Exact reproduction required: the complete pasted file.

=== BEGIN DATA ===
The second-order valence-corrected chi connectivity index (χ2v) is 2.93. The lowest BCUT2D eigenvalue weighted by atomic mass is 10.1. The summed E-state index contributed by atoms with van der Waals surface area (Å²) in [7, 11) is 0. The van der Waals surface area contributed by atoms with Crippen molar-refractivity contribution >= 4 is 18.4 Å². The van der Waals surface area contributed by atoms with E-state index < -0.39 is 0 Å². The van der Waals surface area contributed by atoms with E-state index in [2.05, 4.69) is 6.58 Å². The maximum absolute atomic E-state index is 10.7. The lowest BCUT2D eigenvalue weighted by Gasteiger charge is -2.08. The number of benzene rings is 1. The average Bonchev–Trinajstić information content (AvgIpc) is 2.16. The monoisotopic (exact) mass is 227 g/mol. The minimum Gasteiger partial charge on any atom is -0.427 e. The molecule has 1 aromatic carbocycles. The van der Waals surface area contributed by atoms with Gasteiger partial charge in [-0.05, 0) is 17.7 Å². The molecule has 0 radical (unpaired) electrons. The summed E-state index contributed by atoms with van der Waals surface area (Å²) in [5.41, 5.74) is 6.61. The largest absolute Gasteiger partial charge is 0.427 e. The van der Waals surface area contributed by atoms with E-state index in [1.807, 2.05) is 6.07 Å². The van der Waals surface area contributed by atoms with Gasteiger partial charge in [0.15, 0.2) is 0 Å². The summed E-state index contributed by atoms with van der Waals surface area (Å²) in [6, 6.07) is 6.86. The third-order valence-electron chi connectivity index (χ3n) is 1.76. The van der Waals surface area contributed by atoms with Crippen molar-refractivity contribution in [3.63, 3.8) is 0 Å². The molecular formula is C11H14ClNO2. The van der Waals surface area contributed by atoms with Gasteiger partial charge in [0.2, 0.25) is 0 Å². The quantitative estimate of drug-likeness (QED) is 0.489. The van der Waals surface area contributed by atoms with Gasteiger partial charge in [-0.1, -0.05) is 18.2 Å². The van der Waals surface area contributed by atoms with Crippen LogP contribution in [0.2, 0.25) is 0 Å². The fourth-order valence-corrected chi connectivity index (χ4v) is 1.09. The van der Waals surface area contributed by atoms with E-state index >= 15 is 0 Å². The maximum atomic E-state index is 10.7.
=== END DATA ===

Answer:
The second-order valence-corrected chi connectivity index (χ2v) is 2.93. The lowest BCUT2D eigenvalue weighted by atomic mass is 10.1. The summed E-state index contributed by atoms with van der Waals surface area (Å²) in [7, 11) is 0. The van der Waals surface area contributed by atoms with Crippen molar-refractivity contribution >= 4 is 18.4 Å². The van der Waals surface area contributed by atoms with E-state index < -0.39 is 0 Å². The van der Waals surface area contributed by atoms with E-state index in [2.05, 4.69) is 6.58 Å². The maximum absolute atomic E-state index is 10.7. The lowest BCUT2D eigenvalue weighted by Gasteiger charge is -2.08. The number of benzene rings is 1. The average Bonchev–Trinajstić information content (AvgIpc) is 2.16. The monoisotopic (exact) mass is 227 g/mol. The minimum Gasteiger partial charge on any atom is -0.427 e. The molecule has 1 aromatic carbocycles. The van der Waals surface area contributed by atoms with Gasteiger partial charge in [-0.05, 0) is 17.7 Å². The molecule has 0 radical (unpaired) electrons. The summed E-state index contributed by atoms with van der Waals surface area (Å²) in [5.41, 5.74) is 6.61. The largest absolute Gasteiger partial charge is 0.427 e. The van der Waals surface area contributed by atoms with E-state index in [1.807, 2.05) is 6.07 Å². The van der Waals surface area contributed by atoms with Gasteiger partial charge in [0.15, 0.2) is 0 Å². The summed E-state index contributed by atoms with van der Waals surface area (Å²) in [6, 6.07) is 6.86. The third-order valence-electron chi connectivity index (χ3n) is 1.76. The van der Waals surface area contributed by atoms with Crippen molar-refractivity contribution in [3.63, 3.8) is 0 Å². The molecular formula is C11H14ClNO2. The van der Waals surface area contributed by atoms with Gasteiger partial charge in [0.2, 0.25) is 0 Å². The quantitative estimate of drug-likeness (QED) is 0.489. The van der Waals surface area contributed by atoms with Gasteiger partial charge in [-0.1, -0.05) is 18.2 Å². The van der Waals surface area contributed by atoms with Crippen LogP contribution in [0.2, 0.25) is 0 Å². The fourth-order valence-corrected chi connectivity index (χ4v) is 1.09. The van der Waals surface area contributed by atoms with E-state index >= 15 is 0 Å². The maximum atomic E-state index is 10.7.